hexagons the rectan- 
gle ABCD is drawn 
first. And since 
much depends on 
the correctness of 
this first rectangle, 
it is worth while to 

Fig. 198 



take especial pains with it. Observe that as the tiles are here 

placed, it is the width (AD) of this rectangle which is 

parallel with the receding staircase edges. 

Now if it is desired to represent tiles of 

a certain size, a step is one of the best 

objects to use for comparison, as steps 

do not vary much from seven inches 

in height 

(Ch. XLV). 

Thus these 

tiles are 

three and 

a half inches on a side, making 

the rectangle width actually half 

the height of a seven-inch step. 

In the drawing this width, be- 
ing foreshortened as much as the steps, appears one fourth 
as wide as the height of the step. The 
actual length of the rectangle is seen by the 
diagram to be one eighth less than twice its 
width; or (what is the same thing) one 
eighth less than the height of the step. 
Being slightly turned away, it will appear 
a little shorter in comparison than that. In 
this case it was made one sixth less than the height of 
the step. 

It will be readily seen how if the rectangle proportions are 
right, the lines of this first hexagon, when carried out forward 
and back, will give points for the other tiles, making them fall 
harmoniously into their proper perspective. 

Fig. 200 

EnpView or step 

Fig. 201 


Chapter XXXIX 


HIS exercise may be drawn from the objects, if they are 
at hand. If they cannot readily be had, the drawing 
may be made from these directions, using the cardboard 

plinth made for 
Chapter XXXVII. 
The objects should 
then be drawn 
from memory. 

The Prism. — Be- 
ing the simpler to 
draw, this object 
should be taken 
first, though it 
should be placed 
at the bottom of 
the sheet, on ac- 
count of its greater 
horizontal dimen- 

This model is 
eight inches long, 
and the diameter 
of its hexagonal 
bases is four inches. 
It is placed so that 
the bases make 
angles of sixty de- 
grees with the pic- 
FiQ. 202 ture plane. The 



Fig. 203 

dotted lines in Fig. 203 show how the cardboard plinth may be 
placed in the same position as a help in study. 

The Nearest Vertical Hexagonal Base. — Sketch the construc- 
tive rectangle previously used, noting that i|;s width is ^^fore- 
shortened as much as the most foreshort- 
ened side of the cube in Chapter XVII. 
Set off the third diagonal of the hexagon 
(EF) perspectively on a line vanishing to 
VPl through the rectangle center (as on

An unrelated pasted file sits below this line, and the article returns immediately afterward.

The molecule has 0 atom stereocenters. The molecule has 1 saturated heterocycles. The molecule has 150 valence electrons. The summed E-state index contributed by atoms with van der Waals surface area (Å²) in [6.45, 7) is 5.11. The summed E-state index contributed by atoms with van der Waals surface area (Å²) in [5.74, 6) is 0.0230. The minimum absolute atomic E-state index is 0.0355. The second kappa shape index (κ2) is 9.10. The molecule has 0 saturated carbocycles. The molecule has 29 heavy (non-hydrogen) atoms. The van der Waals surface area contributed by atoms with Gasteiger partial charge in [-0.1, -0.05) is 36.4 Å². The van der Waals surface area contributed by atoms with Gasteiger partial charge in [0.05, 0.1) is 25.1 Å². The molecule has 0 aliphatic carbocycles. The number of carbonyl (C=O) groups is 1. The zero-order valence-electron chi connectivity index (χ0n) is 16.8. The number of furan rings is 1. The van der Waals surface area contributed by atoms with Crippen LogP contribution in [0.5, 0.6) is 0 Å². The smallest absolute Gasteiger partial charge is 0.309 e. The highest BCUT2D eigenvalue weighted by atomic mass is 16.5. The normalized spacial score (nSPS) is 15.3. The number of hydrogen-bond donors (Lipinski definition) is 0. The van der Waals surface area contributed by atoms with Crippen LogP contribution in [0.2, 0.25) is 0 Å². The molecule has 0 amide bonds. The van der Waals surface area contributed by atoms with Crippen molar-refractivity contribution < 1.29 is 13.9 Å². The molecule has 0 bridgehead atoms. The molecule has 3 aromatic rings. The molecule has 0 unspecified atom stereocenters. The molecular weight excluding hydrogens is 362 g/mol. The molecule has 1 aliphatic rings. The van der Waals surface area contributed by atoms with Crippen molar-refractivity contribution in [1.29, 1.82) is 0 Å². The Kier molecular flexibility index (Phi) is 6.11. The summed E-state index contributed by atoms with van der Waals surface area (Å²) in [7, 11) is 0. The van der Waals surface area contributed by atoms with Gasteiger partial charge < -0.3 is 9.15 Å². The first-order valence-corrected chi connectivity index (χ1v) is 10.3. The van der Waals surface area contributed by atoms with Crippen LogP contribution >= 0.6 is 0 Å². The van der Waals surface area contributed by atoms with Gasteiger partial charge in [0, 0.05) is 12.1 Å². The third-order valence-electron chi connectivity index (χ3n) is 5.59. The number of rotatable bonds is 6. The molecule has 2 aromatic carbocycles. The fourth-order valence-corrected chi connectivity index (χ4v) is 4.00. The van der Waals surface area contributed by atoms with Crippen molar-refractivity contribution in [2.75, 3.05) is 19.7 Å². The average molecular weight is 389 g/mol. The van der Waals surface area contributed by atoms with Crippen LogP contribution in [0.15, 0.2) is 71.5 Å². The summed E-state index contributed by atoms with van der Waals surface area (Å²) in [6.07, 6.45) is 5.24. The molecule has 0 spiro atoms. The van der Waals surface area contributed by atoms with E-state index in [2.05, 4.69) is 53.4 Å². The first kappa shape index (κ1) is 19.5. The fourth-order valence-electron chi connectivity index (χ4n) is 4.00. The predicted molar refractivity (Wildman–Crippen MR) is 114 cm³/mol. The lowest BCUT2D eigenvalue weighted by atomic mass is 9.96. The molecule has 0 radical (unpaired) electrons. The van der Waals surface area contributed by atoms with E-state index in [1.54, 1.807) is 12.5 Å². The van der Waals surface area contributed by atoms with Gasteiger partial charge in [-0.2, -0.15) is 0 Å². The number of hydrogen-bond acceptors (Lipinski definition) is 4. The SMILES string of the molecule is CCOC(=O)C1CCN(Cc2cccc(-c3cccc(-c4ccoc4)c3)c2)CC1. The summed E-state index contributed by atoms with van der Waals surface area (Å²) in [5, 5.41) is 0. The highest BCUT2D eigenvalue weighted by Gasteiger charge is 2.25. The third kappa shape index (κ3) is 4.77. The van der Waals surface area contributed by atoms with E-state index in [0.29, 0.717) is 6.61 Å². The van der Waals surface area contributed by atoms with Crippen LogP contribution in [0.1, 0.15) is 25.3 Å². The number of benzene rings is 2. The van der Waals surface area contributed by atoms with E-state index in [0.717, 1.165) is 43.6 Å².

page 124). 

The Long Edges of the Prism. — Take 
the direction of the nearest upper edge, giving YP2. Vanish 
the other long edges with it, and set off on the one first drawn 
its apparent length (AG). This can be easily estimated by re- 
calling the cube. That is, its actual length as given is twice that 
of the diameter of its base (the near vertical line AB). AGr will 
therefore be as long as two cubes placed side to side.^ 

The Further Base. — For the horizontal top edge of the further 
base draw a line parallel to the same line in the near one (that 
is, vanishing in VPl), which gives GH. For the corner corre- 
sponding to B in the near base drop a vertical 
from G, giving J. The upper oblique edge 
(GI) is parallel to AF in the near base, and 
their vanishing point is OVPl, vertically 
above VPl. Another oblique line, from the 
nearest point, I, to the lowest, J, completes 
the prism. 

The Hexagonal Frame. — This model is three 
inches on a side, and is one inch square in sec- 
tion (Fig. 204). It stands on one rectangular 
face with its hexagonal faces at an angle of 
thirty degrees with the picture plane (Fig. 205) . For the outer 
hexagon and the outer thickness proceed as in the prism. 

Face view or fpame 

Section of frame 
Fig. 204 


^ This method is given in a slightly different form under Solutions of Problems, Chapter 



For the inner hexagon we may first study the actual shape in 
Fig. 204, where it is seen that the vertical frame thickness can 
be conveniently carried across to measure it at Qy on the 
nearest vertical, BC. We know this thickness to be one inch, 
which is more than one sixth and less than one fifth of the 

vertical CB. H one fifth of CB (CO in 
Fig. 205) be found, and three quarters of 
this {Qy) be taken, it will serve the purpose. 
Mark the same distance from B up (point 
z). From these points (y and z) vanish the 
horizontal lines of this inner hexagon with 
their parallels to VPl. The corners of the 
Fig. 205 iuucr hexagou are on the diagonals of the 

outer one, so the crossings of the diagonals 
by these two vanishing lines give four corners of the inner 
hexagon (1, 2, 3, and 4). From 2 an oblique line vanishes down- 
ward with, its parallels to 0VP2, marking point 5 on the hori- 
zontal diagonal EF. Another from 3, also vanishing in 0VP2, 
is drawn from 3 upward to cut EF in point 6. Lines from 6 to 
1 and from 2 to 5, complete the inner hexagon; and should, if 
the drawing is correct, vanish with those parallel to them in 

The inner edges- of the thickness which are visible vanish